By Gerald McDermott, Patheos—-
I step with trepidation when I visit a new church in Holy Week. Typically the pastors and readers know little or nothing of the debates over the supposed anti-semitism in the gospel of John, from which many of the Holy Week texts are taken.
So the readings often seem to pit Jesus against “the Jews,” and suggest that all “the Jews” supported the arrest and torture of the Messiah. And worse yet, that Jesus himself condemned “the Jews” and therefore their religion.
Tragically, this is what the Church has taught for the last sixteen hundred years and more.
Part of the problem has been a mistranslation of a word in John’s gospel. Because of this mistranslation, John’s gospel has been thought to be anti-semitic by scholars because it often depicts “the Jews” as resisting Jesus. But the word translated as “Jews” is Iudaioi, which can also be rendered “Judeans,” that is, the leaders in Jerusalem, the capital of Judaea. There is good reason to think that John, a Jew (!), was referring not to Jews in general when he said negative things about the Iudaioi, but to the Judean leaders in Jerusalem. (We do something similar when we distinguish between “Washington” as a sometimes-oppressive government, and “Washington” as the city’s population generally.)
The translation of Iudaioi as “the Jews” makes little sense, suggesting all “the Jews” were against Jesus, because many of the Jews in John’s gospel believe in Jesus: “Many of the Iudaioi therefore, who had come with Mary and saw what Jesus did, believed in him” (Jn 11:45). Furthermore, John’s Jews or Judeaeans are divided on Jesus: “There was again a division among the Iudaiois because of these words. Many of them said, ‘He has a demon, and is mad; why do you listen to him?’ Others said, ‘These are not the words of a demon-possessed person. Would such a person be able to open the eyes of the blind?’” (Jn 10:19-21).
There is more reason to think that John was not anti-Israel or anti-Jewish. He uses the word “Israel” positively in chapter 1 when he says John the Baptist revealed the messiah to Israel, and that Nathanael was an Israelite in whom there was no deceit (Jn 1:31, 47). And in 4:22 he shows enormous respect for the Jewish people and their religion: “Salvation is from the Jews.” At other points in his gospel, his use of Iudaioi is neutral: he says “many of the Iudaioi went to Martha and Mary to mourn with them concerning their brother” Lazarus (11:19), and that Jesus told the high priest that he taught openly at the Temple, “where many Iudaioi gather” (18:20). Therefore Jesus’ condemnation of some Iudaioi (for example, “You are of your father the devil” ) was just that—a selective attack on certain leaders in Jerusalem, the ones who increasingly opposed him and finally put him to death. But as you can see from the evidence I have just shown, one cannot fairly conclude that John’s gospel is against Jews in general, or that Israel as a whole is condemned.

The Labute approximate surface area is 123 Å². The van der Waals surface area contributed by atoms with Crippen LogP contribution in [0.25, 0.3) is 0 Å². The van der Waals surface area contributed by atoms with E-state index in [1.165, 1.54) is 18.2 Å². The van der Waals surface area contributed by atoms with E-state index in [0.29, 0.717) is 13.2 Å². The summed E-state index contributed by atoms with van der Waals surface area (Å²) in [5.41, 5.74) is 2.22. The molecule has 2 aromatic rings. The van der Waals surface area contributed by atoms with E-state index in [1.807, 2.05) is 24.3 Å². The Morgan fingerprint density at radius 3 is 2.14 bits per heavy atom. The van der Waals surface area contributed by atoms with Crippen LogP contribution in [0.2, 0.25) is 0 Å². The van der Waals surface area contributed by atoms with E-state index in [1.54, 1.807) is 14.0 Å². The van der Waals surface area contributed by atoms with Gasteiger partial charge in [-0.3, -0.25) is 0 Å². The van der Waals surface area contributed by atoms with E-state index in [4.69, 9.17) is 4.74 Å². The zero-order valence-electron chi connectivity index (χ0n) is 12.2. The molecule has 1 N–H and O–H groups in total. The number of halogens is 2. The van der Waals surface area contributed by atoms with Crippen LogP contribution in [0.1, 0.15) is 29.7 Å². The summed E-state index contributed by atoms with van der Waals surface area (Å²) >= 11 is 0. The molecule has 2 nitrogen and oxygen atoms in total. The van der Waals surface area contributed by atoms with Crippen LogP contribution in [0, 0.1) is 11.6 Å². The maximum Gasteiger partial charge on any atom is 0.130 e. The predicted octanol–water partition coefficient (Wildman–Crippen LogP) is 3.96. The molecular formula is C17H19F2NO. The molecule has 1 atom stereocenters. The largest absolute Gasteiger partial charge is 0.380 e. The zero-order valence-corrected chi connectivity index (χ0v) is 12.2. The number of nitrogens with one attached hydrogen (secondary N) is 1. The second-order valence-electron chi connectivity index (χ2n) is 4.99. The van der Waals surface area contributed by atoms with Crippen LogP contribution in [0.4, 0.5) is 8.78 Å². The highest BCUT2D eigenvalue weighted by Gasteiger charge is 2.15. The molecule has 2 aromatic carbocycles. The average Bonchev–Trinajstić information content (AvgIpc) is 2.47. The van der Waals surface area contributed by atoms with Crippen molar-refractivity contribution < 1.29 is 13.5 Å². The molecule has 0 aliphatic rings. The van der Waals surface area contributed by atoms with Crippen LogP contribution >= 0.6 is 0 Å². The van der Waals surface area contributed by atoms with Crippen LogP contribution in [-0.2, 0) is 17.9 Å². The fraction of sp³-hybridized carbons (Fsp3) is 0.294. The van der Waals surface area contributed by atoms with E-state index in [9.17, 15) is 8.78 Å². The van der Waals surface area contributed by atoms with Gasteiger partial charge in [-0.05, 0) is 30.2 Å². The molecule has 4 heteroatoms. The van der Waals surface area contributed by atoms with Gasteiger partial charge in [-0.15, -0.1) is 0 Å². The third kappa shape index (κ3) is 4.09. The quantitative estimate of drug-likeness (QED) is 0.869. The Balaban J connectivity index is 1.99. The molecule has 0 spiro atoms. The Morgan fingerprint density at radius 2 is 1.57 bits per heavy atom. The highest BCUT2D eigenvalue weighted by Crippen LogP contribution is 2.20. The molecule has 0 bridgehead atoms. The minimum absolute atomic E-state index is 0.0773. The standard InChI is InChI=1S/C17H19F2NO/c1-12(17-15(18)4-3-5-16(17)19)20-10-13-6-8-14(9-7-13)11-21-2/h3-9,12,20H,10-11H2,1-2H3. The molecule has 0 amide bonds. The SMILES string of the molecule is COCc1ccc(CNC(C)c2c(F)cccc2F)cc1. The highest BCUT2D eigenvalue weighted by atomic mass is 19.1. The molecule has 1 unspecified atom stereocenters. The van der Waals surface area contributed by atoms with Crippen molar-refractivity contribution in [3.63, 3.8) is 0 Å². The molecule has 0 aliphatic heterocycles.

Recognizing these things should change the way we read from the gospel of John. It changed the way my friend Mark, a Lutheran pastor, preaches from this gospel.
When Mark reads the text of John in a sermon, he now uses the word “Judeans” in place of “Jews” where the Greek (Iudaioi) and context suggest it. This makes far more sense of the story in most cases.
For example, the ESV has Jesus saying in John 7:19, “None of you keeps the law. Why do you seek to kill me?” Just before this John says that Jesus was answering a question posed by “the Jews” (v. 15). Most readers get the impression that according to John all the Jews were trying to kill Jesus. But when the Greek is translated “the Judeans,” with the implication that John has in mind not Judeans in general but the Judean leaders in charge of the Temple (and this is what the Greek suggests), then the tone of the whole gospel changes. It is not all Jews who were opposed to Jesus but only certain Jewish leaders. After all, John writes about one of the Judean leaders (Nicodemus) who came to Jesus at night because he admired him (3: 1-15).
“Why in the world would John continually condemn all Jews,” Mark asks, “when he and his fellow apostles were all Jews? And when we know there was hostility between the leaders down in Judea who ran the Temple and the Jews up north in Galilee whom most Judeans despised? It only makes sense that John’s criticism was directed at the Judean leadership, not Jews in general, and especially now that I have realized that the same Greek word is used for each. So the context must determine which way to translate that Greek word.”
Therefore I plead with Christian, and especially my fellow Anglican, preachers and readers, please don’t read these texts from the pulpit or rostrum without studying the texts ahead of time and replacing “the Jews” with “the Jewish leaders” where the literary sense demands it.
It makes a difference. Not only on our listeners but also on us–what we think of our Jewish redeemer.